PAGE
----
The study also suggested that even as subscribers shift from pay-TV to streaming services, many of them don’t want to pay much for it.

Price sensitivity over the ever-increasing cost of cable-TV packages has long been an issue for many consumers. Now, with many households feeling the pinch of the pandemic’s economic and medical impacts, that sensitivity has increased even as entertainment alternatives have burgeoned.

The study said 72% of those surveyed preferred free or low-cost ad-supported TV over ad-free and more expensive options (14% preferred the ad-free alternative).

Just over half those surveyed said they didn’t want to spend more than $20 a month on streaming services, or about the combined cost for Netflix NFLX and Disney+ monthly subscriptions. Other recent studies have found that the average household has between three and four subscription services.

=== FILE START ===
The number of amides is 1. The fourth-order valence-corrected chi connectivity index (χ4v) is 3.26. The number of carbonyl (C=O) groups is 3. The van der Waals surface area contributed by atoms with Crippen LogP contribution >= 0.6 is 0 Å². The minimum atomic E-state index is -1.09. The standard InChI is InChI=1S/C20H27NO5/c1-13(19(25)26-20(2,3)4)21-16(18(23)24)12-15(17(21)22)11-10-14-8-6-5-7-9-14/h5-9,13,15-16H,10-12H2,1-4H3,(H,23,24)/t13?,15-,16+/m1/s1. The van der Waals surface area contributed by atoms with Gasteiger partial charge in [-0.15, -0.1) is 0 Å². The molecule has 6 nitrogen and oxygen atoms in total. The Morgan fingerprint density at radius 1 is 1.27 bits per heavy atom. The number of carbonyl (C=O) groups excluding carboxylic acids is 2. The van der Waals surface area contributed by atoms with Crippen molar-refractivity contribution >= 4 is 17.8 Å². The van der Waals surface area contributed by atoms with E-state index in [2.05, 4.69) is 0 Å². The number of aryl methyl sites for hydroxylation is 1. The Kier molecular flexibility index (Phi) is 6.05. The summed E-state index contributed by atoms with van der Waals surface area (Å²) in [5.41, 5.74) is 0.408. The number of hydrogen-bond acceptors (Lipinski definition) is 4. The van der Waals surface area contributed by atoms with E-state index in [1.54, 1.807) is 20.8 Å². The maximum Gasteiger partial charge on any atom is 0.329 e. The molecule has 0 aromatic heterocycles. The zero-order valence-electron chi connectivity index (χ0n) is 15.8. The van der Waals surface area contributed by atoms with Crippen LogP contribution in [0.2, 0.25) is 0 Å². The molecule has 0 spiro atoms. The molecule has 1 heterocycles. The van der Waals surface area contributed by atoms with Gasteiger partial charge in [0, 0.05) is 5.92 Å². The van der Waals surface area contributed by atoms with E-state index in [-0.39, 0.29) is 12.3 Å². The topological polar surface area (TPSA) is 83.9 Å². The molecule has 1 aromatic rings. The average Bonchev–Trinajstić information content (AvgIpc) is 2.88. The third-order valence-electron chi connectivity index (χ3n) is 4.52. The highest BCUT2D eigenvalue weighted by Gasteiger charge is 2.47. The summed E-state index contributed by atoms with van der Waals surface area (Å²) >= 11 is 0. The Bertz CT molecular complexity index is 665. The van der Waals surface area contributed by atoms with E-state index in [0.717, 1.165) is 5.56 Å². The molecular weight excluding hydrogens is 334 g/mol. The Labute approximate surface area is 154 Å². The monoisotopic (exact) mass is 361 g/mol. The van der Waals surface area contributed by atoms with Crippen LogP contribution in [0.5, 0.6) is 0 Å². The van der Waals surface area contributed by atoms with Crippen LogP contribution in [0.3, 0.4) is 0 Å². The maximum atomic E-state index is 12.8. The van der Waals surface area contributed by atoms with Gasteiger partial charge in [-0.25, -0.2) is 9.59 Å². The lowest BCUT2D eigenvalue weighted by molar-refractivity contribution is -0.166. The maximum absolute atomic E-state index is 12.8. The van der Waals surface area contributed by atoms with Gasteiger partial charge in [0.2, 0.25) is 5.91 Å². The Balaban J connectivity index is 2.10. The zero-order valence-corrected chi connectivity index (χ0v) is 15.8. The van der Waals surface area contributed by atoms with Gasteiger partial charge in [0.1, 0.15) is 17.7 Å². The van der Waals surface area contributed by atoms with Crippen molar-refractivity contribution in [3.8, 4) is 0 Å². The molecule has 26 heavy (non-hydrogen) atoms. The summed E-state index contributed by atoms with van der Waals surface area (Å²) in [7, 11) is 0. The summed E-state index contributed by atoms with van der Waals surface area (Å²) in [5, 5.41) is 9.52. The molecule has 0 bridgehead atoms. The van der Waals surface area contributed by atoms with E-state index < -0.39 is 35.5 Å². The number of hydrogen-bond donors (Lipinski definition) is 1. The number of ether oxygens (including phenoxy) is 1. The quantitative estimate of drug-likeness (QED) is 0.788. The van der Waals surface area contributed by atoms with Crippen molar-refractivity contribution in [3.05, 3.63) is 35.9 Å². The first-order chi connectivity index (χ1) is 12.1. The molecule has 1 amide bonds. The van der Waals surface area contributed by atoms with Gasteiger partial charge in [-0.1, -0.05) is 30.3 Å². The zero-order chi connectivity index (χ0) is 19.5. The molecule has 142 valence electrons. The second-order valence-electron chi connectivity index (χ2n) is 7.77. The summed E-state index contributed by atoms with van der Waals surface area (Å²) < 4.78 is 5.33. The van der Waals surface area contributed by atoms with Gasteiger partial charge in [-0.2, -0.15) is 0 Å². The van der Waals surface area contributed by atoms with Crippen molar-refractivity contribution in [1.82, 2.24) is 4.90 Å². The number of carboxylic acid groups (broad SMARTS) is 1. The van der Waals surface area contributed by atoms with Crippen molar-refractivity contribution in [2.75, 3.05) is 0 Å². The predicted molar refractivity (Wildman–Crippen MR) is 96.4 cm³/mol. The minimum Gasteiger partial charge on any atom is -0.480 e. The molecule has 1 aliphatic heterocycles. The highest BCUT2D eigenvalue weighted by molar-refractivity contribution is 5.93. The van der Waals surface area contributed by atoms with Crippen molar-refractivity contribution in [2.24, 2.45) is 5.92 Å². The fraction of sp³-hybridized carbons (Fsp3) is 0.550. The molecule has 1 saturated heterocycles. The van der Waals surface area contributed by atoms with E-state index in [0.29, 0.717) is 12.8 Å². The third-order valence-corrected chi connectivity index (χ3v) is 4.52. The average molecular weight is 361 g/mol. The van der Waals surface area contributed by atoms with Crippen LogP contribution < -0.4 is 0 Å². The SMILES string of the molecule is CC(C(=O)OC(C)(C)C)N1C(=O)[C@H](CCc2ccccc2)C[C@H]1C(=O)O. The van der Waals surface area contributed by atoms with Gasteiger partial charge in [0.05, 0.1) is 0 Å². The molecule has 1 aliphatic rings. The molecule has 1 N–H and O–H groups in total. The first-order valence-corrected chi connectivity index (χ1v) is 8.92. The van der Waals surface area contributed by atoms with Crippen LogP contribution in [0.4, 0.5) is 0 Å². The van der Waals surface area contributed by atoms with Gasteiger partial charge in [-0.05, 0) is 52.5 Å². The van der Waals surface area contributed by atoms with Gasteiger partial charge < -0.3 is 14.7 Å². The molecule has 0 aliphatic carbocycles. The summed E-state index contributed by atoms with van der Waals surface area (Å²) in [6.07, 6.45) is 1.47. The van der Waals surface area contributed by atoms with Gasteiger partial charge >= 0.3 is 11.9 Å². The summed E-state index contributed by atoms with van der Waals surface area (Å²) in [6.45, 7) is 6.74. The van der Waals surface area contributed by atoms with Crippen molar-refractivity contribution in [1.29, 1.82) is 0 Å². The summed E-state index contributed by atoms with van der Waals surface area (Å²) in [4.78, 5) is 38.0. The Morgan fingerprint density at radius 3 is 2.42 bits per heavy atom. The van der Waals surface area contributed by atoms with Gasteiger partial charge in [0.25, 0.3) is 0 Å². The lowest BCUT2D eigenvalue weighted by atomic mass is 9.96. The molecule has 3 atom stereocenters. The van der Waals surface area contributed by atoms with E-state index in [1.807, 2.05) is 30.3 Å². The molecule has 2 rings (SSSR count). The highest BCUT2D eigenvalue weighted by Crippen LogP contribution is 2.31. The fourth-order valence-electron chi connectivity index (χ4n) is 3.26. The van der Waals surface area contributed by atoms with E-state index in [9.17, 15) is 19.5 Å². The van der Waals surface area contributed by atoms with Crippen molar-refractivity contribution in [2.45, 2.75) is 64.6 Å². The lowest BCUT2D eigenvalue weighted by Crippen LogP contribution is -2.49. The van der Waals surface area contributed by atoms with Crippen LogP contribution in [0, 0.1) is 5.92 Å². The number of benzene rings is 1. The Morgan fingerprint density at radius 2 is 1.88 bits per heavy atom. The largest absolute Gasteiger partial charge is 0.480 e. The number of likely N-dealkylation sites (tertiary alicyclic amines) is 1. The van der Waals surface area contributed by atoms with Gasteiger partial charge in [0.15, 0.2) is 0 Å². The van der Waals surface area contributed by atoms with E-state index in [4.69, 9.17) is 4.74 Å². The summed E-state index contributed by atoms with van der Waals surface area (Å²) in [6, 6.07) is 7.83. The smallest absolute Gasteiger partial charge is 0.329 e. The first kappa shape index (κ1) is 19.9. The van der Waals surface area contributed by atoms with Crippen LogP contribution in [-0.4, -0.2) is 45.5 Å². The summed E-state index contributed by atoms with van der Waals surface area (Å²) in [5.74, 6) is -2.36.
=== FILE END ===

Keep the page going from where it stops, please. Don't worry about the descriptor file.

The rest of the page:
Spending resistance by a large share of the market should be good news for free, ad-supported services such as Fox’s FOXA Tubi, ViacomCBS VIAC ’ Pluto, and Comcast’s CMCSA Xumo and its free tier of Peacock, as well as the Roku Channel and Amazon’s IMDb Channel.

More worrisome for broadcast and cable is the weakening power of live sports, which was shut down for months during the initial lockdown and has struggled with the pandemic’s impacts and soft ratings ever since.

The study found that nearly two in five of those surveyed are watching live sports on connected TV screens through ad-supported streaming and social-media platforms. Only 30% cited live sports as a reason to maintain their cable subscription, half as many who said that in a study just nine months earlier.